Gift Aid reform could be next year, says minister

Stephen Timms says donor study will be finished in time to legislate

Government research into donor behaviour will be completed in time for it to legislate on Gift Aid reform next year, according to Stephen Timms, financial secretary to the Treasury.

In April, voluntary organisations called for the extra tax relief available to higher-rate taxpayers when they donate to be redirected to charities.

The Treasury was concerned that the loss of tax incentives might discourage some rich donors from giving and pledged to carry out research into the issue.

Timms told Acevo's 2009 CEO Summit yesterday that the research would be complete by the autumn, allowing the Government time to legislate next year if it was shown that donors would not be put off.

Timms also announced that at least 10 per cent of the £1bn earmarked for the Future Jobs Fund, announced in the Budget, would be used to create jobs in the sector. The fund will create 150,000 jobs for 18 to 24-year-olds in long-term unemployment.

He said he expected voluntary organisations to play a big role as subcontractors in the Department for Work and Pensions' Flexible New Deal programmes, even though charities secured hardly any of the 24 contracts available in the first round of procurement last week. "Primary contractors won't be able to deliver what they are required to do without working with the sector," he said.

Timms said acting as subcontractors to private companies would also allow organisations to avoid the bureaucracy of public sector commissioning. But he admitted the Government needed to do more to reduce that bureaucracy to avoid "losing the expertise of small organisations."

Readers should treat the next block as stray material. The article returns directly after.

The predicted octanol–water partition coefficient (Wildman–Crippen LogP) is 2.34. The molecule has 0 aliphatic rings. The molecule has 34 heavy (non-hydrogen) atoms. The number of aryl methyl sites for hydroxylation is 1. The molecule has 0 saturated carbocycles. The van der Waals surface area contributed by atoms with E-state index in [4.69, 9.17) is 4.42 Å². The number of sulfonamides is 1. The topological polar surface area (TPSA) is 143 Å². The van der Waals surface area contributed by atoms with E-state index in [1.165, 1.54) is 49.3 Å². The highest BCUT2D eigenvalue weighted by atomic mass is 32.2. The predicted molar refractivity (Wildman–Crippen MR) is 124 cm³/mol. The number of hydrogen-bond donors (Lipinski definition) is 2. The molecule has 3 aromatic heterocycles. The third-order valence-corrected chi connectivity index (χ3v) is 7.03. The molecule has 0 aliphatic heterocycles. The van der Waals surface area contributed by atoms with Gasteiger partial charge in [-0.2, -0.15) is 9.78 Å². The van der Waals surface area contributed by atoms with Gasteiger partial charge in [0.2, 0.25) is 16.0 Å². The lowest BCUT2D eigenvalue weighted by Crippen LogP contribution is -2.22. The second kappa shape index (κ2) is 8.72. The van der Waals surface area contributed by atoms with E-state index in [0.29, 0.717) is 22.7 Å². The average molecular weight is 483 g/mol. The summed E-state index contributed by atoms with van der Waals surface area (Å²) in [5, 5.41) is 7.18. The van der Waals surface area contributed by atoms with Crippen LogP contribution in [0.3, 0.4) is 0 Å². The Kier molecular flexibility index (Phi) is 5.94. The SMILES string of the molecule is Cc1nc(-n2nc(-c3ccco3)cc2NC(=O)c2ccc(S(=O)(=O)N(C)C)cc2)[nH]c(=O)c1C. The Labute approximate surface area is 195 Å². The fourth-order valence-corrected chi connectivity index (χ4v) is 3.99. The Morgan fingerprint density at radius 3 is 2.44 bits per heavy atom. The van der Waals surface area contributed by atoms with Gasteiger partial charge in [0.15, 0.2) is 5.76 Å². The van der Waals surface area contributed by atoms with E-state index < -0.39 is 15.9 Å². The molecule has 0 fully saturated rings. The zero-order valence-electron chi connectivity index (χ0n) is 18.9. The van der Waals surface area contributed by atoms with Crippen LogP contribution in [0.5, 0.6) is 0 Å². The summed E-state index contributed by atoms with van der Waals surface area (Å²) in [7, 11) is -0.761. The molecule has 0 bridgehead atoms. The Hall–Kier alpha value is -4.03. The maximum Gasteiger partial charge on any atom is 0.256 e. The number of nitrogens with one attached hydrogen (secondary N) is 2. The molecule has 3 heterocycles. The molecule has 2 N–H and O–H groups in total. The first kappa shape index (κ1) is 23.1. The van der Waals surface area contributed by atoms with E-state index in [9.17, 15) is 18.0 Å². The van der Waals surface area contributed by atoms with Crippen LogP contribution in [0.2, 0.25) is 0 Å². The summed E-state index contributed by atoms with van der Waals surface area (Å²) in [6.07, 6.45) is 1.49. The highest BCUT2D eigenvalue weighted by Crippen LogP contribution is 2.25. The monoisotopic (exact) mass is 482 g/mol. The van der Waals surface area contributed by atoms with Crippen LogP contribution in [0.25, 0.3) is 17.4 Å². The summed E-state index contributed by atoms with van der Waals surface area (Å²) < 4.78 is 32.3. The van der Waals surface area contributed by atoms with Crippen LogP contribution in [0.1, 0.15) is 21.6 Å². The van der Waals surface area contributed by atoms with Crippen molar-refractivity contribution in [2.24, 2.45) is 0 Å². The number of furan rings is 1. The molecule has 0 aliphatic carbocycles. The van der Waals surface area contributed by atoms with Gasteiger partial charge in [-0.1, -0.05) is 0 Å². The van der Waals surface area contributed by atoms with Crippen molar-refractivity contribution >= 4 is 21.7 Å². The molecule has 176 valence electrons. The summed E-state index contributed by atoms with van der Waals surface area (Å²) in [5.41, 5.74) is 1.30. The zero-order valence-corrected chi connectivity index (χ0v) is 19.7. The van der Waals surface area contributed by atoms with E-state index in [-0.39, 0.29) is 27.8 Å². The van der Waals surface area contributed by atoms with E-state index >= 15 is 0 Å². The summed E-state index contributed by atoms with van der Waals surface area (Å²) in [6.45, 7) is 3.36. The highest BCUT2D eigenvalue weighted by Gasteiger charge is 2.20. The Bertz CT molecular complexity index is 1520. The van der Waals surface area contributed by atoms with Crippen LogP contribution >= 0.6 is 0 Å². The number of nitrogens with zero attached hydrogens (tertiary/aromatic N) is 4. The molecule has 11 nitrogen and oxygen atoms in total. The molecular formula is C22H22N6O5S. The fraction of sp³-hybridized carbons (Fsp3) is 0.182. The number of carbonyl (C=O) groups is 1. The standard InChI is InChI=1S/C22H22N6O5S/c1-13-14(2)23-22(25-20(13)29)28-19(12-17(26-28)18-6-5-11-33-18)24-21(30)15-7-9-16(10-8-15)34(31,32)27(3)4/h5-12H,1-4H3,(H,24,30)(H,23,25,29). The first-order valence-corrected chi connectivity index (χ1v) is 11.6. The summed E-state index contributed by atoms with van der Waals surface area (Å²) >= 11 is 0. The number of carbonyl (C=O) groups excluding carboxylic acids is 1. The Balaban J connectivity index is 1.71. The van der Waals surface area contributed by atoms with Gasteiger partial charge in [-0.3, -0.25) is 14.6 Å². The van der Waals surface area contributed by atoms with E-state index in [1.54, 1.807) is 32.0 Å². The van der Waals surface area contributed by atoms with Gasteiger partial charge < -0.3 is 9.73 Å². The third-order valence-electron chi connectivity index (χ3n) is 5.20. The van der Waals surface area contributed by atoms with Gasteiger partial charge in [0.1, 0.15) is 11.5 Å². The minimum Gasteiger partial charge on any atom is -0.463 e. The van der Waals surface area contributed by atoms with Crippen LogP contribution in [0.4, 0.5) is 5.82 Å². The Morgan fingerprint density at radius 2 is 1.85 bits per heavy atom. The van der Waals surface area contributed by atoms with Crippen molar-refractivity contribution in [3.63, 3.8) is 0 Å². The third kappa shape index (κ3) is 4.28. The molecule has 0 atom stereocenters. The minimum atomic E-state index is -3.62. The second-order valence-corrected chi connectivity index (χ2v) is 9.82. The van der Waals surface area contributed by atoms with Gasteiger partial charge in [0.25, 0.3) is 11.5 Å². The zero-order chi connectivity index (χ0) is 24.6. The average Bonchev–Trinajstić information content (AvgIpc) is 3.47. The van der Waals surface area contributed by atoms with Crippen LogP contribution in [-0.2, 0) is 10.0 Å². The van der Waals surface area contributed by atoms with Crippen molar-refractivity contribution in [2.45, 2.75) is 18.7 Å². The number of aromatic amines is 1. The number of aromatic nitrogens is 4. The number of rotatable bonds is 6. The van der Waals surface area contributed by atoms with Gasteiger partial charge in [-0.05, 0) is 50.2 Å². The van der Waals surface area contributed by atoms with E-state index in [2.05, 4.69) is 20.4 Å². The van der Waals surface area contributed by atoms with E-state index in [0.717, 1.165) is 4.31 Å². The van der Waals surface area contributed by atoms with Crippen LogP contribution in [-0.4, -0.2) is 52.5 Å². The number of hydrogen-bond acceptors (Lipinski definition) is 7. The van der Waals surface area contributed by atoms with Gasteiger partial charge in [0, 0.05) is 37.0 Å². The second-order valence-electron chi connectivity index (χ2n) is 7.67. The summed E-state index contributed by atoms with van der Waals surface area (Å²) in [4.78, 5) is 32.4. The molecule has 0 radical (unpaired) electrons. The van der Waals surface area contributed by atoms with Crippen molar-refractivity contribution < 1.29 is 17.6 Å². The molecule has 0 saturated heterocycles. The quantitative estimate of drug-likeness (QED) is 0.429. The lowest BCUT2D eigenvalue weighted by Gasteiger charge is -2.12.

The minister said it would be a positive development if more sector organisations became prime contractors. "But that will require a bigger scale than is available in the sector at the moment," he said. "That is why we want to create a social investment bank to increase the supply of investment capital to the sector." He said a consultation on the bank would be launched in the next few weeks.

Timms said the £20m Hardship Fund, also announced in the Budget, would be targeted at larger organisations that had missed out on help in the Government's recession action plan, announced in February.

He said it would be open to organisations whose annual income was over £200,000 and which worked in health, social care, advice, housing support or education and training. He said grants of between £50,000 and £250,000 would be available, assessed on the basis of need.

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